Many of the essential genes that are lost at high rates are recent innovations. Considering those genes that are essential in E. coli K12 but are lost at high rates from other γ-β-proteobacteria, 44% (18 out of 41) have a distribution restricted to the γ-β-proteobacteria and are thus likely to be relatively recent additions to the genomic repertoire. In contrast, of the essential genes with low ROL values (less than 2.4), only 0.9% (2 out of 222) are restricted to the γ-β-proteobacteria. Previous work has shown that recently acquired genes tend to be incorporated at the edge of the cellular network [10]. Such peripheral genes may thus be more easily removed from the genome, with fewer interactions to compensate.

These results confirm and extend previous studies that have investigated the relationship between essentiality and gene conservation [11-13]. However, here we have used a phylogenetically corrected measure of gene conservation (ROL). Additionally, we have found that the ability of orthologue conservation to predict gene essentiality is far higher than has previously been realized [11], most likely due to the lower accuracy of earlier datasets. Finally, we have shown for the first time a correlation between gene conservation and quantitative measures of deletion phenotypes (growth yield, Fig. S2).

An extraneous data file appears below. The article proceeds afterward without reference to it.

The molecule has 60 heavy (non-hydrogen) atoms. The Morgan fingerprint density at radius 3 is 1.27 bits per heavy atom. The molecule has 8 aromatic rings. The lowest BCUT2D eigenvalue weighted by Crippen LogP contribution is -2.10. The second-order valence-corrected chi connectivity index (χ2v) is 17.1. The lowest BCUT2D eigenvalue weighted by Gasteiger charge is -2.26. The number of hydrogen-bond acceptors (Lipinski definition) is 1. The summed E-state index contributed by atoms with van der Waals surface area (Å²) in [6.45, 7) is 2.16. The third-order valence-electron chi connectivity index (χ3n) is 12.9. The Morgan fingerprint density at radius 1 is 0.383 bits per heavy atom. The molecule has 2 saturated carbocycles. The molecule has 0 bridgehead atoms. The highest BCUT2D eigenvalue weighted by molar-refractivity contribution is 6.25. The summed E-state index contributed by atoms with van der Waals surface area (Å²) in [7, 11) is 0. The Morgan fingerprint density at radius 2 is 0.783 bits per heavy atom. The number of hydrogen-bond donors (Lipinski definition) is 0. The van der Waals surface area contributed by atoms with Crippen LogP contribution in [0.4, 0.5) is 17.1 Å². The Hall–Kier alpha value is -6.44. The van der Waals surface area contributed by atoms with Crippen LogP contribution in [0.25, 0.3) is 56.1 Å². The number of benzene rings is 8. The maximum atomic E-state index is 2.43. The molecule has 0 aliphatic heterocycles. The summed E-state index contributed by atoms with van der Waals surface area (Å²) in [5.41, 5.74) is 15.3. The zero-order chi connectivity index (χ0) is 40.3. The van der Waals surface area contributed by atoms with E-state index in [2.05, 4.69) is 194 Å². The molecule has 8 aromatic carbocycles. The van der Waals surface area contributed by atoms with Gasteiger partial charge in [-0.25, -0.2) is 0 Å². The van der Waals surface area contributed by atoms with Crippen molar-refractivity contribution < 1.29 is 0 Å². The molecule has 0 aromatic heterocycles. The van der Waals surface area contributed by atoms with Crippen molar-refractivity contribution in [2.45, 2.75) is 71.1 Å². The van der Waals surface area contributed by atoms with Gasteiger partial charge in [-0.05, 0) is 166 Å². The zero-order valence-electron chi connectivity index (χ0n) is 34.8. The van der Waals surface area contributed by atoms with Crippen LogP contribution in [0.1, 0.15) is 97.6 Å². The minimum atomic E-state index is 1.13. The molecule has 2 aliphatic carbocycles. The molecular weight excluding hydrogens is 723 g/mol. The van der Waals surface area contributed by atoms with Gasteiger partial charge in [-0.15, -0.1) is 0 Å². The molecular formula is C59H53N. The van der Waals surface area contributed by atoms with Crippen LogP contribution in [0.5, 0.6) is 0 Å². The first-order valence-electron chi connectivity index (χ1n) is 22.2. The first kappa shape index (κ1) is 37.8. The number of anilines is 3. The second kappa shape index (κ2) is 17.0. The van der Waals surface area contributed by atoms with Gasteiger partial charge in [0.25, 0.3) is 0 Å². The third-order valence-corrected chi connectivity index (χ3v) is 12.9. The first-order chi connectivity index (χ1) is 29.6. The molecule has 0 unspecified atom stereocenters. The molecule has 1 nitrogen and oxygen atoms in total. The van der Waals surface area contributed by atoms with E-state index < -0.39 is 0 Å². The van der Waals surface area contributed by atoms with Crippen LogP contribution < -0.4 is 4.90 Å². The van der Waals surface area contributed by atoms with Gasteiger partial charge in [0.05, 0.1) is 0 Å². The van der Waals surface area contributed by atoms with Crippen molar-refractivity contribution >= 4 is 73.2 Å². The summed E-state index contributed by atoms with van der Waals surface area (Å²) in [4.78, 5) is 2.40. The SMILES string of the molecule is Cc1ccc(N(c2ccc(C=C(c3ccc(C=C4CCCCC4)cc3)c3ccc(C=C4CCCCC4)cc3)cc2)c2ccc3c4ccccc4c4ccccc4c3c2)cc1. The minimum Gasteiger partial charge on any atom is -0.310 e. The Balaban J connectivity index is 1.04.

Our metric of gene conservation, which takes into account phylogenetic history, provides a considerable improvement over simpler measures such as the fraction of taxa that retain a specific orthologue (retention). Using retention to predict essentiality yields an AUC of 0.937, meaning that essential genes are incorrectly ranked higher than nonessential genes 6.3% of the time. Using ROL, the misclassified fraction is reduced to 5.3%, a reduction of 16% in the error rate. ROL has the additional advantage of being based on a specific evolutionary model, which itself may provide biological insights, for example into the relative rates of gene loss versus horizontal transfer (i.e. the ratio of gene loss versus gene gain in lineages).

Finally, we note that high-throughput experimental assessments of gene essentiality are prone to both false positive and false negative results (i.e. annotating a non-essential gene as essential and vice versa). The level of agreement on essentiality between the two most recent studies of gene essentiality [5,6] is similar to the level of agreement between both studies and ROL (all are between 94% and 95%), and far greater than between the first experimental study of gene essentiality [14] and the latter two experimental studies. This suggests that ROL may be a valid and useful means of cross-validating experimental studies in order to find genes likely to be false positives or false negatives, which could then be reexamined.